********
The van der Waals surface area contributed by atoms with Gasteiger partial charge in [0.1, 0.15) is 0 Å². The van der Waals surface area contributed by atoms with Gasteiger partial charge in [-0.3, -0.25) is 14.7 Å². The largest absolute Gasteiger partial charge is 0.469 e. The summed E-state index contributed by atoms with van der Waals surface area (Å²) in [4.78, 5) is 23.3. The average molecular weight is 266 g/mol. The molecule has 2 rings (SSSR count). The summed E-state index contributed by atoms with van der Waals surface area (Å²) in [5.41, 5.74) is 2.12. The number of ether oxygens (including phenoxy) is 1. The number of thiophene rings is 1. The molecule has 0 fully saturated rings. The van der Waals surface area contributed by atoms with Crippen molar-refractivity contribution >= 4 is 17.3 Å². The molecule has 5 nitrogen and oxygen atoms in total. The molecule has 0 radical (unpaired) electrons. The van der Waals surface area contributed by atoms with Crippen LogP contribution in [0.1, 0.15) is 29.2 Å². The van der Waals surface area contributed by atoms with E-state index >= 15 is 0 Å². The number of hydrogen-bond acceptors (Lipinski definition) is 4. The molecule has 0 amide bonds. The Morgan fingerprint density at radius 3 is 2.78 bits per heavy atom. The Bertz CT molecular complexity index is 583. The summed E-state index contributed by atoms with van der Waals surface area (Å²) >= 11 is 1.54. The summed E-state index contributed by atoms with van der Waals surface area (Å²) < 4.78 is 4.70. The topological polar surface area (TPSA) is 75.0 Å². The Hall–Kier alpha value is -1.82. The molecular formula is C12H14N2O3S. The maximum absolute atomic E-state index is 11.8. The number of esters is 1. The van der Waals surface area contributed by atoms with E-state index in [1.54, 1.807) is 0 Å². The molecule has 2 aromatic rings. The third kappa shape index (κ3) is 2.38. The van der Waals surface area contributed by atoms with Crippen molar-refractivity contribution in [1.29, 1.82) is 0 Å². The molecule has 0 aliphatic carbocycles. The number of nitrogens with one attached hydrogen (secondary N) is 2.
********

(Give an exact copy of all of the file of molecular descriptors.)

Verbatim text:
The van der Waals surface area contributed by atoms with Gasteiger partial charge in [0.1, 0.15) is 0 Å². The van der Waals surface area contributed by atoms with Gasteiger partial charge in [-0.3, -0.25) is 14.7 Å². The largest absolute Gasteiger partial charge is 0.469 e. The summed E-state index contributed by atoms with van der Waals surface area (Å²) in [4.78, 5) is 23.3. The average molecular weight is 266 g/mol. The molecule has 2 rings (SSSR count). The summed E-state index contributed by atoms with van der Waals surface area (Å²) in [5.41, 5.74) is 2.12. The number of ether oxygens (including phenoxy) is 1. The number of thiophene rings is 1. The molecule has 0 fully saturated rings. The van der Waals surface area contributed by atoms with Crippen molar-refractivity contribution >= 4 is 17.3 Å². The molecule has 5 nitrogen and oxygen atoms in total. The molecule has 0 radical (unpaired) electrons. The van der Waals surface area contributed by atoms with Crippen LogP contribution in [0.1, 0.15) is 29.2 Å². The van der Waals surface area contributed by atoms with E-state index >= 15 is 0 Å². The number of hydrogen-bond acceptors (Lipinski definition) is 4. The molecule has 0 amide bonds. The Morgan fingerprint density at radius 3 is 2.78 bits per heavy atom. The Bertz CT molecular complexity index is 583. The summed E-state index contributed by atoms with van der Waals surface area (Å²) >= 11 is 1.54. The summed E-state index contributed by atoms with van der Waals surface area (Å²) < 4.78 is 4.70. The topological polar surface area (TPSA) is 75.0 Å². The Hall–Kier alpha value is -1.82. The molecular formula is C12H14N2O3S. The maximum absolute atomic E-state index is 11.8. The number of esters is 1. The van der Waals surface area contributed by atoms with E-state index in [1.54, 1.807) is 0 Å². The molecule has 2 aromatic rings. The third kappa shape index (κ3) is 2.38. The van der Waals surface area contributed by atoms with Crippen molar-refractivity contribution in [1.29, 1.82) is 0 Å². The molecule has 0 aliphatic carbocycles. The number of nitrogens with one attached hydrogen (secondary N) is 2.